UNITY: Journalists of Color to Hold Digital Divide Town Hall, Sponsored by Microsoft
April 15, 2002
Building a Bridge to the Information Superhighway: Solutions for Closing the Digital Divide

WASHINGTON, D.C., April 15, 2002 — UNITY: Journalists of Color, Inc., is hosting a national town hall meeting in Washington to answer one question: What specific actions, if any, should government and the private sector undertake to ensure that both young people and entrepreneurs of color can bridge the digital divide? Toward this end, an esteemed group of panelists and members of the audience will be asked to address concerns, provide potential solutions and raise additional questions.

Titled "Building a Bridge to the Information Superhighway: Solutions for Closing the Digital Divide," Town Hall 2002 is being sponsored by Microsoft Corp. and presented with the National Press Club. "We are pleased to join UNITY: Journalists of Color in hosting this Town Hall on the digital divide," said Bruce Brooks, director of community affairs at Microsoft. "Our participation in this event underscores the company's commitment to finding solutions to bridge the divide. At Microsoft, we believe that technology is a tool that can help people realize their potential, so we strive to provide organizations and people with the resources they need to accomplish great things."

The event is free and open to the general public, and will take place on Wednesday, May 22, 2002, from 6:00 p.m. to 7:30 p.m. in the Ballroom of the National Press Club (located on the thirteenth floor of the National Press Building -- 529 14th Street, NW at the corner of 14th and F Street, next to the J.W. Marriott Hotel).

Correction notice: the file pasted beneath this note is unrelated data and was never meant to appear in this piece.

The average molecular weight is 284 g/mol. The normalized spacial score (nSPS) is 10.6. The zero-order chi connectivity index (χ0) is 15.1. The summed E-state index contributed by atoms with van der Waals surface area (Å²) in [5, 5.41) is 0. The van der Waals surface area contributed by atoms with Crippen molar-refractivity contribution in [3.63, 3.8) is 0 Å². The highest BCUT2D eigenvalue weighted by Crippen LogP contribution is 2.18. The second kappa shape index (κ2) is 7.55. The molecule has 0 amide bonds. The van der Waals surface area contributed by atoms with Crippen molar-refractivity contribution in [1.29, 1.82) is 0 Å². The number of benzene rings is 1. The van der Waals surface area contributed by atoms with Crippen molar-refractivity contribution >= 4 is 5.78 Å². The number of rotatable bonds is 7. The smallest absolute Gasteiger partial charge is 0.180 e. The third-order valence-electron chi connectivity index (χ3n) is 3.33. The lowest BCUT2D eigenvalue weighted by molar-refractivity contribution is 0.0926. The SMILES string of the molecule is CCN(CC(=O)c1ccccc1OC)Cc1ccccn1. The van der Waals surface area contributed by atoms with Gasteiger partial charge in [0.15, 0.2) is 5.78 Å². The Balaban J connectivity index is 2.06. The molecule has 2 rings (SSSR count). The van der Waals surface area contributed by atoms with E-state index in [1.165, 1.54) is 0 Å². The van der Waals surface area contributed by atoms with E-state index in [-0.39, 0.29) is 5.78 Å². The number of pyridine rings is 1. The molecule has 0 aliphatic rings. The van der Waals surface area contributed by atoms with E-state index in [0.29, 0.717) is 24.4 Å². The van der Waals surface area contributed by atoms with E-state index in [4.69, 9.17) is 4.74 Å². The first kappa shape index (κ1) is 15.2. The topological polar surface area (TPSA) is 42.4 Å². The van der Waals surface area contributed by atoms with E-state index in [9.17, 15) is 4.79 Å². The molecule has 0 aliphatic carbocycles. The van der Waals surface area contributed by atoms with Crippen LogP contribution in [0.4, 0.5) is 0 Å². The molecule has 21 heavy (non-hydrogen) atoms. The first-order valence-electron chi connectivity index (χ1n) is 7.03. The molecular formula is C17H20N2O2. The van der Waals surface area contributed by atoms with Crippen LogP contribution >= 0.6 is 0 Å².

Panelists will aim to provide a meaningful discussion to examine the many challenges that the digital divide creates in communities of color. Will the historic march toward equality in the United States be slowed by a failure to bring rapid closure to the digital divide? Will the dream of opportunity and upward advancement for young people and small-business owners --- two of the critical engines that have historically driven much of the nation's prosperity --- eventually be stalled by the distance between the technology haves and the technology have-nots?

Join us on May 22 at the National Press Club, as we seek to provide solutions that address one of the most important issues of our time!

Members of the media who plan to cover the event are requested to register in advance (e-mail name, media affiliation, and contact information to admin@unityjournalists.org).

About Microsoft

Founded in 1975, Microsoft (Nasdaq "MSFT") is the worldwide leader in software, services and Internet technologies for personal and business computing. The company offers a wide range of products and services designed to empower people through great software -- any time, any place and on any device.

About UNITY

UNITY: Journalists of Color, Inc., which represents 7,000 media professionals of color, is a strategic, national alliance comprised of the Asian American Journalists Association (AAJA), National Association of Black Journalists (NABJ), National Association of Hispanic Journalists (NAHJ), and Native American Journalists Association (NAJA). UNITY's goals are twofold: planning the largest regular gathering of journalists in the nation (the UNITY 2004 Convention to be held August 4 - 8 in Washington, DC), and developing programs and institutional relationships that promote year-round journalism advocacy and education, with a focus on fairness and accuracy in news coverage as well as diversity in America's newsrooms.

For additional information on UNITY Town Hall or to learn more about UNITY: Journalists of Color, Inc., please call (703) 469-2100, or visit www.unityjournalists.org.

Note to editors: If you are interested in viewing additional information on Microsoft, please visit the Microsoft Web page at http://www.microsoft.com/presspass/ on Microsoft's corporate information pages. Web links, telephone numbers and titles were correct at time of publication, but may since have changed. Journalists and analysts may contact Microsoft's Rapid Response Team for additional assistance.

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